Bagging groceries in the store takes time–you have to give some thought to what’s on the bottom of a bag and whether the item you’re putting on top will squash it; you have to decide when a bag is full, move it aside, and open a new bag.  It’s faster to put the groceries back into the cart after scanning.  Some stores even use handheld scanners so that groceries can stay in the cart the whole time instead of going onto and off of a conveyor belt.

Simply tell your cashier, “I don’t need bags; I’ll just put everything back into the cart.”  This method has worked perfectly for me at several Giant Eagle locations, Target, and Big Lots.

ALDI stores have always used a system of putting scanned groceries into a cart, then directing the customer away from the register to a bagging counter where we can sort and bag our purchases as we’d like.  (ALDI also encourages reusable bags by charging customers for every disposable bag they choose to use.)

But if you’re bagging your groceries anywhere inside the store, you’re still in an indoor public space, sharing the air with people who may not notice their COVID-19 symptoms until tomorrow….

cloth bags of groceries, and 2 bottles of apple juice not in a bag, in the hatchback of a car
Those black objects holding the groceries in place are called Trunk-EEZ. They are lightweight plastic with little hooks on the bottom to anchor on the carpet of your car trunk. They’re great for keeping groceries upright and preventing heavy items from falling on fragile ones!

To lower your risk, get out of the store as fast as possible and do your bagging outside in the fresh air!  Even if the store has an indoor parking garage, you’ll be farther away from other people than you were in the store.

If you walked, biked, or took public transit to the store, you’ll need to carry your bags into the store and then find an out-of-the-way spot to do your bagging.  But if you drove your own car to the store, you can leave your bags in the car (so they aren’t exposed to people’s breath in the store) and fill them in your trunk.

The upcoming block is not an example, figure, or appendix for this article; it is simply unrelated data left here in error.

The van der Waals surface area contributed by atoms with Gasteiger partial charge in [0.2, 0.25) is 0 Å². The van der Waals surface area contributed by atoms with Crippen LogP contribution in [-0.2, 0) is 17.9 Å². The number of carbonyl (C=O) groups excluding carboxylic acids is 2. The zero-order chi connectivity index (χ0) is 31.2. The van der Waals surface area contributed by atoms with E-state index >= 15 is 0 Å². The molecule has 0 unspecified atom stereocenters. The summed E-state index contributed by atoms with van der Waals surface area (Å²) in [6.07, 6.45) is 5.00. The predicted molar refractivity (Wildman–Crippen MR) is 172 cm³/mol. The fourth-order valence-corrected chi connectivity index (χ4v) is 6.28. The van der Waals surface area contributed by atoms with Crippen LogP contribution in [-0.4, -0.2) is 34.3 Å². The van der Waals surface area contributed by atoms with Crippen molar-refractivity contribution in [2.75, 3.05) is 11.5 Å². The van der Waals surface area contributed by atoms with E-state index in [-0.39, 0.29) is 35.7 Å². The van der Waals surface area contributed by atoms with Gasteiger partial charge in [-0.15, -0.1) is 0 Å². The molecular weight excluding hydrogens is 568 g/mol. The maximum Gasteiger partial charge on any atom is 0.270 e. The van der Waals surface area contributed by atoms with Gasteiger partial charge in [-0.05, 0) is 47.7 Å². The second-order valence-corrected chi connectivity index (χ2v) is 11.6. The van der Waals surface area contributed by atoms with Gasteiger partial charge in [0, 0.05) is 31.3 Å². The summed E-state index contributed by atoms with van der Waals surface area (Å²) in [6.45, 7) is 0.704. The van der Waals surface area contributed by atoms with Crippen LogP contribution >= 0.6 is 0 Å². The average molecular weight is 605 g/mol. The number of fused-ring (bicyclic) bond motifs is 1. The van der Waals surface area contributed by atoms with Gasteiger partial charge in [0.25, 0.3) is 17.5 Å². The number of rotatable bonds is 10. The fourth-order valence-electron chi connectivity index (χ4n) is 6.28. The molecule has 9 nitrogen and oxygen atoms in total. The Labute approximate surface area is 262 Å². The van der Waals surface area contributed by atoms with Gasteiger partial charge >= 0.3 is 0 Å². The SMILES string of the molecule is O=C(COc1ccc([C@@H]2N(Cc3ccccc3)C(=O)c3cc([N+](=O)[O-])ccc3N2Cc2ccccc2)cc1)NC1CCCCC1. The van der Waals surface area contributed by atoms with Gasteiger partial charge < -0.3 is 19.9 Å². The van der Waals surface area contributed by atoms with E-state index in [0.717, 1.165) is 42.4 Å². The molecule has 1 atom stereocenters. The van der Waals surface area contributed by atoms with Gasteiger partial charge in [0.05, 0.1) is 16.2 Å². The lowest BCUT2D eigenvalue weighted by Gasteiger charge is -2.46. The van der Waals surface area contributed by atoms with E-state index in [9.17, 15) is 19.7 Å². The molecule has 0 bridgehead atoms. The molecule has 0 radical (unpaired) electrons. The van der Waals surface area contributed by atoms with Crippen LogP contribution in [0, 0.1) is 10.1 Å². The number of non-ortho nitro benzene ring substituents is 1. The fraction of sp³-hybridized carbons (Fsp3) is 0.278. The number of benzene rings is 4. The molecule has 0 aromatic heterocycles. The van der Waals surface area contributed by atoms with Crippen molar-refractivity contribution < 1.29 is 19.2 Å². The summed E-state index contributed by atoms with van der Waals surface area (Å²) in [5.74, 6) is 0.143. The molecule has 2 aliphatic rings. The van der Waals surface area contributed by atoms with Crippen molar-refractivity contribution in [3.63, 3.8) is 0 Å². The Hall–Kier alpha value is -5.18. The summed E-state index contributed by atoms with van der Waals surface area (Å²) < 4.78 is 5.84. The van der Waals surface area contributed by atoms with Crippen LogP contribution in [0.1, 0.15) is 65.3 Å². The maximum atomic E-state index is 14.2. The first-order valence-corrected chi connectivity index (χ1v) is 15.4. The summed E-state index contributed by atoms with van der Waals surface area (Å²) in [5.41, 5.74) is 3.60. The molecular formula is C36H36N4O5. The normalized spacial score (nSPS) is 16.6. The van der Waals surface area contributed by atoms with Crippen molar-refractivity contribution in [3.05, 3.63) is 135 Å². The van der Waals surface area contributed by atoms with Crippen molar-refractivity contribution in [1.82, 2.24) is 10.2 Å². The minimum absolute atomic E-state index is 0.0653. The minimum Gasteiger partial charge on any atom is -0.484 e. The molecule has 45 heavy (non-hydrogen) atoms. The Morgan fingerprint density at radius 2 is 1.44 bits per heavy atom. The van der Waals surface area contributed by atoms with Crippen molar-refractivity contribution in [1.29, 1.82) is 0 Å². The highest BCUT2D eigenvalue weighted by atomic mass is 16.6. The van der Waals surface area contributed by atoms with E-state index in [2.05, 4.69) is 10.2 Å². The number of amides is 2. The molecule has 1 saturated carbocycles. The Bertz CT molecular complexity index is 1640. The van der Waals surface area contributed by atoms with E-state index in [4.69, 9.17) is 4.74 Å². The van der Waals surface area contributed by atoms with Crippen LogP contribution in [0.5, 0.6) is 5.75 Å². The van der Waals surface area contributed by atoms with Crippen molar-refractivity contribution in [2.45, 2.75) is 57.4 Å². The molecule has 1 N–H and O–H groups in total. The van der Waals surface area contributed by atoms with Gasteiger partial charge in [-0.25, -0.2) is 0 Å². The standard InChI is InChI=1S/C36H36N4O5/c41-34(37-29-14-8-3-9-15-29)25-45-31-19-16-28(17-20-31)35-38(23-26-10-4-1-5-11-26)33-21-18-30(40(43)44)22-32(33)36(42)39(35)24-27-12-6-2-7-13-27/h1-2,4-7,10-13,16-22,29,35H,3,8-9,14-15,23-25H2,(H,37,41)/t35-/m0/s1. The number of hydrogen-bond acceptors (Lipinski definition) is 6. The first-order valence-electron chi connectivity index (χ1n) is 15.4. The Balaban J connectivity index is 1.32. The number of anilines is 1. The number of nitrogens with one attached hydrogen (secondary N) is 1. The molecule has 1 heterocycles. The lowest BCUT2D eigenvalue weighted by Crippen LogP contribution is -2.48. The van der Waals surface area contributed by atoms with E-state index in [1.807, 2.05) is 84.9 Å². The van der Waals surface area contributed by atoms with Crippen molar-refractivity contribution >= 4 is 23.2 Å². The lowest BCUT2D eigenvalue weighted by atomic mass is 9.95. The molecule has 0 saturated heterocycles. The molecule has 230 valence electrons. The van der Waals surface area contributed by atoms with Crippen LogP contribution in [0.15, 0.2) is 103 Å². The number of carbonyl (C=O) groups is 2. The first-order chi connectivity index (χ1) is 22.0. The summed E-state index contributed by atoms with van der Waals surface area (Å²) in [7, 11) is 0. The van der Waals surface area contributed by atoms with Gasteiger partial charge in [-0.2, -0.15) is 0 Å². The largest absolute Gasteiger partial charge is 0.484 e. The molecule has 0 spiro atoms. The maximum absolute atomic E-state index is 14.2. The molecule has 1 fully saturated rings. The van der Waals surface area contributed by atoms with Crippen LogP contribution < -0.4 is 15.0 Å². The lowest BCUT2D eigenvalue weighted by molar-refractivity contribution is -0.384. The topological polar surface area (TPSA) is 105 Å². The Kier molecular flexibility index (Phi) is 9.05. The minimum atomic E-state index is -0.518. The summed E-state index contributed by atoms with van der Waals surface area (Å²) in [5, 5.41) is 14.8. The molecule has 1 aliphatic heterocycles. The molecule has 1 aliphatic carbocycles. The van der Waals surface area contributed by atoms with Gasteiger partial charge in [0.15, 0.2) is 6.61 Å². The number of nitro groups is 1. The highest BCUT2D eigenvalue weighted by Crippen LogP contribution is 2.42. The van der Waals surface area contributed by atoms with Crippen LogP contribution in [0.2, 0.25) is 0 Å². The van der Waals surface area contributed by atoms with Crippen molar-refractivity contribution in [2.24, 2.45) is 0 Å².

This is so convenient, I’m going to keep doing it after the pandemic ends!  I really like being able to sort each type of groceries (frozen, refrigerated, produce, pantry items) into its own bag so that putting things away is simpler!

Other ways to avoid SUP in grocery shopping

  • Many items are available in bulk for refilling your reused container at East End Food Co-op.  (Although they did not allow refilling early in the pandemic, they’ve resumed allowing it for most foods.)
  • The co-op also sells milk in returnable glass bottles.
  • When you have a choice between a plastic-wrapped item and an unwrapped or paper-bagged item, avoid the plastic.
  • Choose eggs in a cardboard carton (compostable or recyclable) rather than plastic or foam.
  • For products available only in plastic packaging, choose the largest size you can use, so that there’s less plastic per unit of food.
    • Gordon Food Service has several stores in Pittsburgh’s suburbs.  Anyone can shop there–you don’t have to have a restaurant or buy a membership–and you can order online for curbside pickup with no extra packaging!  Many foods and household products are available in sizes you could use at home.  Read more about GFS here.
    • A few food items and many Earth-friendly paper products and cleaners are available by mail order from Green Line Paper in York, PA; the short shipping distance reduces the environmental impact of delivery and means you’ll often get your order in just one or two days!
  • When buying produce that isn’t already in a bag, consider getting by without a bag if you’re only buying one or two items of that type.  A bell pepper, for example, can just be placed in your cart and then on the conveyor belt.  You’re going to wash it before eating, anyway!
  • Some stores allow you to use washable produce bags.  Where these are not accepted, you may be able to reuse the “disposable” plastic produce bags from a previous visit.